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Maldives – Mandhoo and Dhangethi Islands

Jan / Feb 2019

Mandhoo Island

I reached Mandhoo from Dhigurah via Mahibadhoo with the local ferry.

Mandhoo is about 800 meters long and 300 meters wide.

A very well maintained road

This young man is sitting on a typical Maldivian chair. You can find these chairs on every island. Sometimes the frame is made of metal or plastic tubes.

Although the islands are small, each has a sports field. Also communication towers can be found everywhere and provide fast 4G internet.

Every island also has an ambulance. But it can’ t go far.

Here too, the women clean up.

Mandhoo is known for its large shipyard.

Nowadays glass fibers are also used, which resulted in odor emissions.

And of course there were crabs. I was able to take a picture of this crab in daylight from close up, which is very rare.

There were two snorkeling areas on Mandhoo. One was in front of the Bikini beach, where the water was very shallow. Larger fish did not occur there. I liked this area anyway, because I could observe small, inconspicuous fish.

Two Six Spot Sleeper Goby of only a little more than 10 cm in size in front of their cave

A juvenile Onespot Damselfish

A sea cucumber. It feeds on plant particles in the sand.

A second area with many corals was located at the northern end of the island outside a small rubbish dump. Unfortunately the water was often murky.

Sabre Squirrel fishes are very shy and are mostly in hiding. Therefore they are difficult to photograph.

A Pinstripe Butterfly Fish. Even the eye is striped!

A juvenile Yellow Boxfish

Porcupine Rays prefer sandy soils. The larger one had a diameter of more than one meter.

A Honeycomb Grouper

Dhangethi Island

With the local ferry from Mandhoo to Dhangethi I transferred again in Mahibadhoo.

Shortly before Dhangethi we passed this resort island.

Dhangethi is less than 1,000 meters long and 350 meters wide. It is a tourist island with multi-storey resorts. Some more are under construction. Many prices, also in local shops, are quoted in US dollars instead of the local currency Ruffyia and are often higher than on less touristy islands.

Dhangethi is famous for the nearby dive sites and together with Dhigurah is known for whale shark and manta ray sightings.

In the house reef of Dhangethi many smaller sea creatures can be observed, but I also encountered young rays and sharks. Since the house reef was shallow in many places, I could not reach all parts of the reef snorkeling at low tide because of the lack of depth.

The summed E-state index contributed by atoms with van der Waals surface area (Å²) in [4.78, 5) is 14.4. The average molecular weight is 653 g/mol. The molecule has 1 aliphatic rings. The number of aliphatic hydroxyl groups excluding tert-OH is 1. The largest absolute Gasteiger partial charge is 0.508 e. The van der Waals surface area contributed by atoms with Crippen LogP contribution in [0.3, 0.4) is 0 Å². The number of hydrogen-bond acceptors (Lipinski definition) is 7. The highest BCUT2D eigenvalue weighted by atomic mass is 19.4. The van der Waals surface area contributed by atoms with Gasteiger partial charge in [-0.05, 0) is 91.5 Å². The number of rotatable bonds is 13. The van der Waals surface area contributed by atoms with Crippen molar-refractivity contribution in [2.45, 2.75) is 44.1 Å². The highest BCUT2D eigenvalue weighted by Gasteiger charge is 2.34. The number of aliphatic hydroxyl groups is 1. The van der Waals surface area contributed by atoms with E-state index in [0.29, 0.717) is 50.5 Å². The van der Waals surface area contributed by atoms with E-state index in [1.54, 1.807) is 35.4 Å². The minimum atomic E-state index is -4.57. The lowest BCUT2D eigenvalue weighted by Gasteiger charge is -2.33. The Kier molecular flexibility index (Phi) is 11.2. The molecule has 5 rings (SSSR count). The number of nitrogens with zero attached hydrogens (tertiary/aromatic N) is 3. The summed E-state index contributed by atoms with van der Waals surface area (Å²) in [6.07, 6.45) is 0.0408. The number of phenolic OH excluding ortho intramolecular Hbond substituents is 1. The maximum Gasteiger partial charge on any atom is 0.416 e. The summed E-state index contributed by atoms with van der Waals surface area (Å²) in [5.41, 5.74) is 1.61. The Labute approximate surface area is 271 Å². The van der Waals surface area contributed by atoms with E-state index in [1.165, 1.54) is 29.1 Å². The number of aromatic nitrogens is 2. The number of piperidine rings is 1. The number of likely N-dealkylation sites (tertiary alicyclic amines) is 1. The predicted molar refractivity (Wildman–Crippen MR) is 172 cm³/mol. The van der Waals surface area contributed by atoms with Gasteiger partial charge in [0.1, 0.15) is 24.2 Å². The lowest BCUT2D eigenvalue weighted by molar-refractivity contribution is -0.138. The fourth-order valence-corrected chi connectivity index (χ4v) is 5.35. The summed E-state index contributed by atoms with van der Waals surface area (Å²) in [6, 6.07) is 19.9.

I met this White Ribbon Eel here for the first time.

I encountered this approx. 20 cm long pipefish in several reefs.

A Cowtail Stingray

Humpback Unicorn Fishes

A Splendid Soldierfish, also called Blacktip Soldierfish. This fish often hides in caves and is difficult to photograph.

A Sabre Squirrell fish watching me from his hiding place.

A Spotfin Squirrel Fish

A shoal of Gold-striped Emperors

A Yellow Boxfish

This Cigar Wrasse with its green color is well adapted to life in sea grass.

A Humbug Damsel Fish

An adult Dusky Gregory

Zigzag Wrasses

A Convict Surgeon Fish

A Decorated Sand Goby

A little crab looks out of its shell house.

A Blackspot Emperor

An Emperor Angelfish. I only met this magnificent fish in the reef on Dhangethi.

This was the end of my Maldives trip to the North and South Ari atolls (also called Alif Alif and Alif Dhaal atolls). I liked it very much on these small islands. Motorized traffic was almost non-existent. Therefore I lived for one month without noise and exhaust fumes. Best of all, I didn’t meet a single dog during my trip to the Maldives, because dogs are considered unclean here. So I could jog up and down the streets on the islands undisturbed. Over time I developed a daily routine. After getting up I had breakfast. Then I read the emails for an hour and studied the latest news. From about 9:30 to shortly after 11 o’clock I did my first snorkeling tour. During lunchtime with its strong sunlight I worked at the computer and went around 13:30 to a local restaurant to eat something small. From 15 o’clock until about 16:30 I snorkeled a second time. After another office hour I went to the beach and enjoyed the sunset. At 19:30 I enjoyed dinner. After a few more hours at the computer it was time to sleep. Alcohol was forbidden on the local islands. From time to time I missed a cool beer.

With the local ferry I reached with changing in Mahibaadhoo and after an engine defect on open sea the main island Male. The next day I flew to Sri Lanka.

This website describes the last part of my one month Maldives trip to the North and South Ari atolls (also called Alif Alif and Alif Dhaal atolls). You can find the beginning of the report of this trip here. At the end of the website a link leads to the next islands.


This text is an automatic English translation from the German original by